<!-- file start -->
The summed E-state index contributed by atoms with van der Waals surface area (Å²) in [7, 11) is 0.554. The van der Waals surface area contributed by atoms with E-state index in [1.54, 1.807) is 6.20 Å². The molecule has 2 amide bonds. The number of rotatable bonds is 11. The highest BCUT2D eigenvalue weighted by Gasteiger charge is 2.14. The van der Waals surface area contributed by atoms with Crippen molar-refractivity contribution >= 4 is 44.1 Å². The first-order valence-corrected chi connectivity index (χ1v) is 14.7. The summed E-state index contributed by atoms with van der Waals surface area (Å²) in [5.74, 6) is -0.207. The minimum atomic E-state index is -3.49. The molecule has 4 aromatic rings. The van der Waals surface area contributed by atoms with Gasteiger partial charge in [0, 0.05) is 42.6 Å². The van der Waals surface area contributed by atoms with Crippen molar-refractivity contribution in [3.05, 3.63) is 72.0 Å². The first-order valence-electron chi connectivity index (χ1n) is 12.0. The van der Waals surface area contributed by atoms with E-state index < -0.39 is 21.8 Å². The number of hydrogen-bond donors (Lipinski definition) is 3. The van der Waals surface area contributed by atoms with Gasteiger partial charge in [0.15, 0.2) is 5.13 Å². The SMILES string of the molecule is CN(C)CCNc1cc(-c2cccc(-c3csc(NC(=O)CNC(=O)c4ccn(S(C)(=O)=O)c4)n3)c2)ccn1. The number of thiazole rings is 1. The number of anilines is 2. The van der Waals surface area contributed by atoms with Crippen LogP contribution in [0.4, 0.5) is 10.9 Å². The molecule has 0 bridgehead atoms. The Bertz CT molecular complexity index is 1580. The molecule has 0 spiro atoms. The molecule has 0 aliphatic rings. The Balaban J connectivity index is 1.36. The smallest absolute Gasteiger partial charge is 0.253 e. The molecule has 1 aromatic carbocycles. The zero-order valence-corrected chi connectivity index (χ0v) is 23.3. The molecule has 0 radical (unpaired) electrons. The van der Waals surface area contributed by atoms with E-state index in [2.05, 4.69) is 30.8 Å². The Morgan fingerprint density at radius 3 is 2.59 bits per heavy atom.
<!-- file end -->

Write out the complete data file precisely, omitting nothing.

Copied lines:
The summed E-state index contributed by atoms with van der Waals surface area (Å²) in [7, 11) is 0.554. The van der Waals surface area contributed by atoms with E-state index in [1.54, 1.807) is 6.20 Å². The molecule has 2 amide bonds. The number of rotatable bonds is 11. The highest BCUT2D eigenvalue weighted by Gasteiger charge is 2.14. The van der Waals surface area contributed by atoms with Crippen molar-refractivity contribution >= 4 is 44.1 Å². The first-order valence-corrected chi connectivity index (χ1v) is 14.7. The summed E-state index contributed by atoms with van der Waals surface area (Å²) in [5.74, 6) is -0.207. The minimum atomic E-state index is -3.49. The molecule has 4 aromatic rings. The van der Waals surface area contributed by atoms with Gasteiger partial charge in [0, 0.05) is 42.6 Å². The van der Waals surface area contributed by atoms with Crippen molar-refractivity contribution in [3.05, 3.63) is 72.0 Å². The first-order valence-electron chi connectivity index (χ1n) is 12.0. The van der Waals surface area contributed by atoms with E-state index < -0.39 is 21.8 Å². The number of hydrogen-bond donors (Lipinski definition) is 3. The van der Waals surface area contributed by atoms with Gasteiger partial charge in [0.15, 0.2) is 5.13 Å². The SMILES string of the molecule is CN(C)CCNc1cc(-c2cccc(-c3csc(NC(=O)CNC(=O)c4ccn(S(C)(=O)=O)c4)n3)c2)ccn1. The number of thiazole rings is 1. The number of anilines is 2. The van der Waals surface area contributed by atoms with Crippen LogP contribution in [0.4, 0.5) is 10.9 Å². The molecule has 0 bridgehead atoms. The Bertz CT molecular complexity index is 1580. The molecule has 0 spiro atoms. The molecule has 0 aliphatic rings. The Balaban J connectivity index is 1.36. The smallest absolute Gasteiger partial charge is 0.253 e. The molecule has 1 aromatic carbocycles. The zero-order valence-corrected chi connectivity index (χ0v) is 23.3. The molecule has 0 radical (unpaired) electrons. The van der Waals surface area contributed by atoms with E-state index in [2.05, 4.69) is 30.8 Å². The Morgan fingerprint density at radius 3 is 2.59 bits per heavy atom.